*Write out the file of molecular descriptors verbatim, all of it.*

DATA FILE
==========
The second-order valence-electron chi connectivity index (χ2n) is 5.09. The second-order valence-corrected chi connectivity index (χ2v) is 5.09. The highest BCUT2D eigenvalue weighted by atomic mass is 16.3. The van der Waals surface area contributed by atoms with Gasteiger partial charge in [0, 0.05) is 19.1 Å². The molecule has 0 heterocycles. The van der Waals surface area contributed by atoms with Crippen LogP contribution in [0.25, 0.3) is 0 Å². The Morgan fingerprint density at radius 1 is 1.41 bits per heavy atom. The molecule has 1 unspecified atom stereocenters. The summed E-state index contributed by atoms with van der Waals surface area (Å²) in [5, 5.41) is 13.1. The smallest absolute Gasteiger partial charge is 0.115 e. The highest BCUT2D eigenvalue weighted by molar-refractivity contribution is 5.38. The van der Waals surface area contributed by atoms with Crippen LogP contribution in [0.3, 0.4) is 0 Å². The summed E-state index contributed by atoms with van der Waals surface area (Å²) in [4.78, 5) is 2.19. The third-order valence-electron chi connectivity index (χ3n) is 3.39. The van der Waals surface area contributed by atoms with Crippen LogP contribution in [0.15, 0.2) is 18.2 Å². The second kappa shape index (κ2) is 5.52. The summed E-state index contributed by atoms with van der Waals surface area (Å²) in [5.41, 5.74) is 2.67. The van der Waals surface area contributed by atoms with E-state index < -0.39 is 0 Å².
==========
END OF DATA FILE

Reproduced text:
The second-order valence-electron chi connectivity index (χ2n) is 5.09. The second-order valence-corrected chi connectivity index (χ2v) is 5.09. The highest BCUT2D eigenvalue weighted by atomic mass is 16.3. The van der Waals surface area contributed by atoms with Gasteiger partial charge in [0, 0.05) is 19.1 Å². The molecule has 0 heterocycles. The van der Waals surface area contributed by atoms with Crippen LogP contribution in [0.25, 0.3) is 0 Å². The Morgan fingerprint density at radius 1 is 1.41 bits per heavy atom. The molecule has 1 unspecified atom stereocenters. The summed E-state index contributed by atoms with van der Waals surface area (Å²) in [5, 5.41) is 13.1. The smallest absolute Gasteiger partial charge is 0.115 e. The highest BCUT2D eigenvalue weighted by molar-refractivity contribution is 5.38. The van der Waals surface area contributed by atoms with Crippen LogP contribution in [0.3, 0.4) is 0 Å². The summed E-state index contributed by atoms with van der Waals surface area (Å²) in [4.78, 5) is 2.19. The third-order valence-electron chi connectivity index (χ3n) is 3.39. The van der Waals surface area contributed by atoms with Crippen LogP contribution in [0.15, 0.2) is 18.2 Å². The second kappa shape index (κ2) is 5.52. The summed E-state index contributed by atoms with van der Waals surface area (Å²) in [5.41, 5.74) is 2.67. The van der Waals surface area contributed by atoms with E-state index < -0.39 is 0 Å².